How to build company values to shape your culture
Company values are the principles that businesses use to guide them through all endeavors. These core values help organisations ensure that every single person in their company is focused on the bigger picture and working towards the same goal.
Aligning company values with employee values helps create purpose. When your employees feel like the company shares their personal values – you’ll see an increase in satisfaction, motivation and engagement at work. Overall, this helps to drive success, since all employees want to reach the same goal as the business.
Whether you’re in need of some inspiration to build values for your new business, or feel like your current goals need a revamp, we’ve put together ways to nail your company values and create a culture around them.
Nailing your company values
Strong company values can help guide the decision-making process. They can assist during situations such as hiring or dealing with difficult customers and help to lead to more efficient and effective work overall.
To gain these benefits, you need your company values to be ingrained in every single act carried out by people within your company. If they’re not, your team will operate in their own way, meaning your customers get a different customer experience every time they interact with a different employee. This ultimately leads to unsatisfied customers and poor brand reputation – making it more difficult to reach company goals.
How to create your company values
When it comes to creating core values for your company – think back to why the business was started in the first place.
What were the dreams that got the business off the ground? What are the goals that your teams are striving to achieve? What does success look like to you? The answers to these questions will help to carve out the values to help you get there.
Another great step is to enlist the help of your employees. You want your company and employee values to be aligned, so getting your employees involved (if you’re an existing business refreshing your values) can be very valuable. But be careful to not include all employees – you don’t want to base your new company values around people who aren’t a good fit. Choose a small selection of employees who personify the qualities you’d most want to see adopted throughout your company.
If employees aren’t involved at all – it’s very easy to create values that are meaningless and seem insincere. Employees won’t feel that they are guided by or aligned with these principles, so they won’t have the intended effect.
If you don’t have any employees yet and you’re just getting started, think about your own personal values and use those as a guide.
Take some inspiration from the companies you admire
If you’re in need of extra inspiration, looking at the values of aspirational companies can be a great start. Try looking at the values of companies within a similar industry, or ones who’ve achieved the kind of goals you’re striving towards.
But remember: only use these for inspiration. Your values need to be unique and tailored to your company and your people if they’re going to be effective.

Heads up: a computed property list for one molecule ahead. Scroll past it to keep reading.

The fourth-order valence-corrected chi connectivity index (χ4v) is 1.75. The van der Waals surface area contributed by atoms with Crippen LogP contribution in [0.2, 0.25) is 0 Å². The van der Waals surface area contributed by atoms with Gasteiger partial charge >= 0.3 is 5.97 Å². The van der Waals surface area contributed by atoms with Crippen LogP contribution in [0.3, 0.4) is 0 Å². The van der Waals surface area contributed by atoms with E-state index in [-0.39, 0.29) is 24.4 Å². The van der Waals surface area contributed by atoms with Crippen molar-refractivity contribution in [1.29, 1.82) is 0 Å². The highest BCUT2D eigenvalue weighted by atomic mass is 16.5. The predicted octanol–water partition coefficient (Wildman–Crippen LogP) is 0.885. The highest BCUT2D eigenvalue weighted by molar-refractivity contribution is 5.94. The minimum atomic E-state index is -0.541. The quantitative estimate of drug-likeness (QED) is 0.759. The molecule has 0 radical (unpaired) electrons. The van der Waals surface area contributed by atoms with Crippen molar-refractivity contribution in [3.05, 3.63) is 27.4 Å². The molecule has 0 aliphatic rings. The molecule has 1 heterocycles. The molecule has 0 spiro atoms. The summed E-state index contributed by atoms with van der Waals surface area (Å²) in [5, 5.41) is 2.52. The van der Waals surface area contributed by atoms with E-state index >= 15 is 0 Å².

Example values from big brands:
Google – ‘It’s best to do one thing really, really well’ – ‘We do search. With one of the world’s largest research groups focused exclusively on solving search problems, we know what we do well, and how we could do it better.’ See more of Google’s company values here
Coca-Cola – ‘Collaboration: leverage collective genius’ See more of Coca-Cola's company values here
H&M – ‘Straightforward and open minded.’ See more of H&M’s company values
IKEA – ‘Different with a meaning’ – ‘IKEA is not like other companies and we don’t want to be. We like to question existing solutions, think in unconventional ways, experiment and dare to make mistakes – always for a good reason.’ See more of IKEA’s company values
Build-A-Bear - ‘Di-bear-sity’ – ‘Doing our bit to make the world bearish! Embrace and value the uniqueness, individuality, background and experience of associates, guests and vendors. The good stuff is the stuff inside.’ See more of Build-A-Bear’s company values here
Netflix – ‘Selflessness’ – ‘You seek what is best for Netflix, rather than what is best for yourself or your group. You are open minded in search of the best ideas. You make time to help colleagues. You share information openly and proactively.’ See more of Netflix’s values here
And finally – not to blow our own trumpet – but we think we have a pretty great culture here at Perkbox. It’s something we work hard to maintain, and we recently went through our own process to refresh these too.
One of our favourite Perkbox values is: ‘Curiosity’ – ‘We’re hungry to learn and share knowledge – asking questions, challenging conventions and refusing to rest on our laurels’ See more of our values at Perkbox here
As you can see, almost all of these companies provide an example or a bit more information alongside their values. Examples make your values more personal to your company and can really help current employees to understand how they should be using them in their everyday lives. They also help potential employees understand how the business operates and if they’re a good cultural fit.
More examples of company values:
Commitment to customers
Drive towards change
A will to win